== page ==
After testing the waters last year with its first annual California Auto Insurance Satisfaction Study, J.D. Power & Associates decided to take to the road and make this year’s survey national in scope.
“Last year’s California study accomplished our objective,” said Jeff Taylor, senior research manager for J.D. Power & Associates. “Our attempt was to get started in California because it was such a large state, and then to go toward a national study and that’s what we did here.”
Based on responses from 18,733 auto insurance policyholders who reside in the U.S., the study identifies the competitive factors that drive consumer satisfaction, choice and retention among the customers of the top auto insurance companies in each state.
The results—released last month—reveal that the primary drivers of overall satisfaction with an auto insurance carrier include: the ability of the carrier to fulfill the commitments made at the time of purchase; the ongoing support and guidance provided by company personnel; billing practices; and price competitiveness.
“We tried to target the carriers who had somewhere near 1 percent of the national market, although a few dipped slightly below that,” Taylor explained.
Scoring highest among all companies included in the study was USAA, an insurance provider open only to active and retired military personnel and their immediate families; but given the circumstances, it was not included in the ranking. As a result, Amica Mutual received the highest ranking, followed by Erie Insurance and State Farm Mutual Insurance.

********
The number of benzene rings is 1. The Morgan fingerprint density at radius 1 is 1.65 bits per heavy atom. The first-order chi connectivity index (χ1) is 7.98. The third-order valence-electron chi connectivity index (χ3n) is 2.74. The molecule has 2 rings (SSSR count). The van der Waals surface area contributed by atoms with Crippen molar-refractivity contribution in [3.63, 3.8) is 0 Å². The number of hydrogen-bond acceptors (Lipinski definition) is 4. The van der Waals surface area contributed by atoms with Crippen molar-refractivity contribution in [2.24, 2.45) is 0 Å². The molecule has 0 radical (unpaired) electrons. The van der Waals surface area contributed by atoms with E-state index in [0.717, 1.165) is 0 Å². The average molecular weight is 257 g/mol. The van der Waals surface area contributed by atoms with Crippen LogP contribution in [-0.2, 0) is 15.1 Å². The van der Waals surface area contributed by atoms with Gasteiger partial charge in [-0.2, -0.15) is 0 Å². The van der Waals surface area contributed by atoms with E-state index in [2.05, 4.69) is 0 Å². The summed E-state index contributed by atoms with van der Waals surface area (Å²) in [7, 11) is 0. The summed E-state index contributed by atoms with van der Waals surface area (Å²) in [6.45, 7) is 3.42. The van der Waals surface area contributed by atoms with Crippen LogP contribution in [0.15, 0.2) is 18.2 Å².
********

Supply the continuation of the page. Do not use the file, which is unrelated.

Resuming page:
According to the study, even though 75 percent of customers think it is important to have an agent, many are willing to drop the agent for a better price. Results revealed that roughly 20 percent of customers indicate a willingness to drop their agent if doing so would result in a $100 reduction in their premiums, and more than 50 percent indicate they would drop their agent if the reduction would result in a savings of $200 or more.
But it’s not all bad news for independent agents, as “one-third of the respondents said that they would never give up their agent,” Taylor said. “I guess one of the more surprising things is that customers who purchase direct are more satisfied overall than are those who use agents.”
Another threat to the traditional agent/policyholder relationship may be providers’ use of the Internet to sell auto insurance. While only 7 percent of consumers have used the Internet in the past during the auto insurance shopping/purchase process, 32 percent indicate they intend to do so in the future.
“The Internet is playing a big role in the industry today,” Taylor said. “We didn’t differentiate between shopping and information gathering in Internet usage, but one of the things we’re seeing…is that people are using agents less as a source of information for shopping, and they”sre substituting the Internet for that purpose.”
Basically, companies who provide the “traditional” personalized services plus offer the flexibility of purchasing services over the Internet have the right equation—one that equals the most successful providers.
“Probably one of the most interesting findings was the professionalism and the honesty of agents and company representatives really drove customer satisfaction,” Taylor said.
Results of the survey are available to auto insurance carriers for $50,000. The cost is about half of that if a carrier was not included in the survey, but wants to purchase it for competitive information, Taylor said.
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